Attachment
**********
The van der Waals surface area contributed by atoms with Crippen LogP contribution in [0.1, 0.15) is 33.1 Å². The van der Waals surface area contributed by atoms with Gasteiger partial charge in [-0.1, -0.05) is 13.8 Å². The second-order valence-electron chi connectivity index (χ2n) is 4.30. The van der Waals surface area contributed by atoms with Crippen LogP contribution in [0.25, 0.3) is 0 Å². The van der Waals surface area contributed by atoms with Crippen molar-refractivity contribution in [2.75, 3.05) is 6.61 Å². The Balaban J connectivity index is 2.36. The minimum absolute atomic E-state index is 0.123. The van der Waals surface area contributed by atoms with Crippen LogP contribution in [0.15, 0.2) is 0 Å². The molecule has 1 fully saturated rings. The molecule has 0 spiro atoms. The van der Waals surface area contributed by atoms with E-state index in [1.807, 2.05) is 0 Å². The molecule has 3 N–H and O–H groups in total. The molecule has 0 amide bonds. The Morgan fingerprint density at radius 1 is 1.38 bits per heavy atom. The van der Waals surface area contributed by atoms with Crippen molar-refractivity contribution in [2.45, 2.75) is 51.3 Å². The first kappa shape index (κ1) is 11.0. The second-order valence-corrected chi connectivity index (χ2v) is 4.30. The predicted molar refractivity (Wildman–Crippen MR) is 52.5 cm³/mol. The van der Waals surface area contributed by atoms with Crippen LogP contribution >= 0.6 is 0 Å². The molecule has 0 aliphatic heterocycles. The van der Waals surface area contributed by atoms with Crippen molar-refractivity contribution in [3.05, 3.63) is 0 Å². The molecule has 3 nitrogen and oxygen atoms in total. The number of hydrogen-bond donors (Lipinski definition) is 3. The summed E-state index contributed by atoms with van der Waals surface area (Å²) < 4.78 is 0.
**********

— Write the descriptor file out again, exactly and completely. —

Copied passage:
The van der Waals surface area contributed by atoms with Crippen LogP contribution in [0.1, 0.15) is 33.1 Å². The van der Waals surface area contributed by atoms with Gasteiger partial charge in [-0.1, -0.05) is 13.8 Å². The second-order valence-electron chi connectivity index (χ2n) is 4.30. The van der Waals surface area contributed by atoms with Crippen LogP contribution in [0.25, 0.3) is 0 Å². The van der Waals surface area contributed by atoms with Crippen molar-refractivity contribution in [2.75, 3.05) is 6.61 Å². The Balaban J connectivity index is 2.36. The minimum absolute atomic E-state index is 0.123. The van der Waals surface area contributed by atoms with Crippen LogP contribution in [0.15, 0.2) is 0 Å². The molecule has 1 fully saturated rings. The molecule has 0 spiro atoms. The van der Waals surface area contributed by atoms with E-state index in [1.807, 2.05) is 0 Å². The molecule has 3 N–H and O–H groups in total. The molecule has 0 amide bonds. The Morgan fingerprint density at radius 1 is 1.38 bits per heavy atom. The van der Waals surface area contributed by atoms with Crippen molar-refractivity contribution in [2.45, 2.75) is 51.3 Å². The first kappa shape index (κ1) is 11.0. The second-order valence-corrected chi connectivity index (χ2v) is 4.30. The predicted molar refractivity (Wildman–Crippen MR) is 52.5 cm³/mol. The van der Waals surface area contributed by atoms with Crippen LogP contribution >= 0.6 is 0 Å². The molecule has 0 aliphatic heterocycles. The van der Waals surface area contributed by atoms with Crippen molar-refractivity contribution in [3.05, 3.63) is 0 Å². The molecule has 3 nitrogen and oxygen atoms in total. The number of hydrogen-bond donors (Lipinski definition) is 3. The summed E-state index contributed by atoms with van der Waals surface area (Å²) < 4.78 is 0.